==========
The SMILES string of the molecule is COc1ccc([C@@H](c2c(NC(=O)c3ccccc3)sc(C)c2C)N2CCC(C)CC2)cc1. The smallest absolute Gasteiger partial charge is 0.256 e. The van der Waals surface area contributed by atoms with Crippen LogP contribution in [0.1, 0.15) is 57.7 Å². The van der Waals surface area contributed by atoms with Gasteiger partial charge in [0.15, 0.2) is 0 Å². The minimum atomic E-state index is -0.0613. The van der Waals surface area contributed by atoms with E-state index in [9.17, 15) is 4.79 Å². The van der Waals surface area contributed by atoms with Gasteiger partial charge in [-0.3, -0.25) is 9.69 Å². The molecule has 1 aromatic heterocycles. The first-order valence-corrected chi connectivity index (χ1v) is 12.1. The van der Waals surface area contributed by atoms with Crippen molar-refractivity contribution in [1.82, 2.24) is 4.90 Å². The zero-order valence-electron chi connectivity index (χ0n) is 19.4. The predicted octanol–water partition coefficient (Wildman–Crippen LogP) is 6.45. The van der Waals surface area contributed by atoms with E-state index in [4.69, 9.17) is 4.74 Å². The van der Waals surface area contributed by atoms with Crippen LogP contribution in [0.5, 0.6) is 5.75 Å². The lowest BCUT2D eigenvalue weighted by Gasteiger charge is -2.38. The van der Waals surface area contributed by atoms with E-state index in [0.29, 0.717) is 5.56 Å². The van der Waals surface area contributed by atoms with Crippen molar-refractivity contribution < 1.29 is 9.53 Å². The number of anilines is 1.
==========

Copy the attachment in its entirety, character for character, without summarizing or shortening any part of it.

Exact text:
The SMILES string of the molecule is COc1ccc([C@@H](c2c(NC(=O)c3ccccc3)sc(C)c2C)N2CCC(C)CC2)cc1. The smallest absolute Gasteiger partial charge is 0.256 e. The van der Waals surface area contributed by atoms with Crippen LogP contribution in [0.1, 0.15) is 57.7 Å². The van der Waals surface area contributed by atoms with Gasteiger partial charge in [0.15, 0.2) is 0 Å². The minimum atomic E-state index is -0.0613. The van der Waals surface area contributed by atoms with E-state index in [9.17, 15) is 4.79 Å². The van der Waals surface area contributed by atoms with Gasteiger partial charge in [-0.3, -0.25) is 9.69 Å². The molecule has 1 aromatic heterocycles. The first-order valence-corrected chi connectivity index (χ1v) is 12.1. The van der Waals surface area contributed by atoms with Crippen molar-refractivity contribution in [1.82, 2.24) is 4.90 Å². The zero-order valence-electron chi connectivity index (χ0n) is 19.4. The predicted octanol–water partition coefficient (Wildman–Crippen LogP) is 6.45. The van der Waals surface area contributed by atoms with E-state index in [4.69, 9.17) is 4.74 Å². The van der Waals surface area contributed by atoms with Crippen LogP contribution in [0.5, 0.6) is 5.75 Å². The lowest BCUT2D eigenvalue weighted by Gasteiger charge is -2.38. The van der Waals surface area contributed by atoms with E-state index in [0.29, 0.717) is 5.56 Å². The van der Waals surface area contributed by atoms with Crippen molar-refractivity contribution < 1.29 is 9.53 Å². The number of anilines is 1.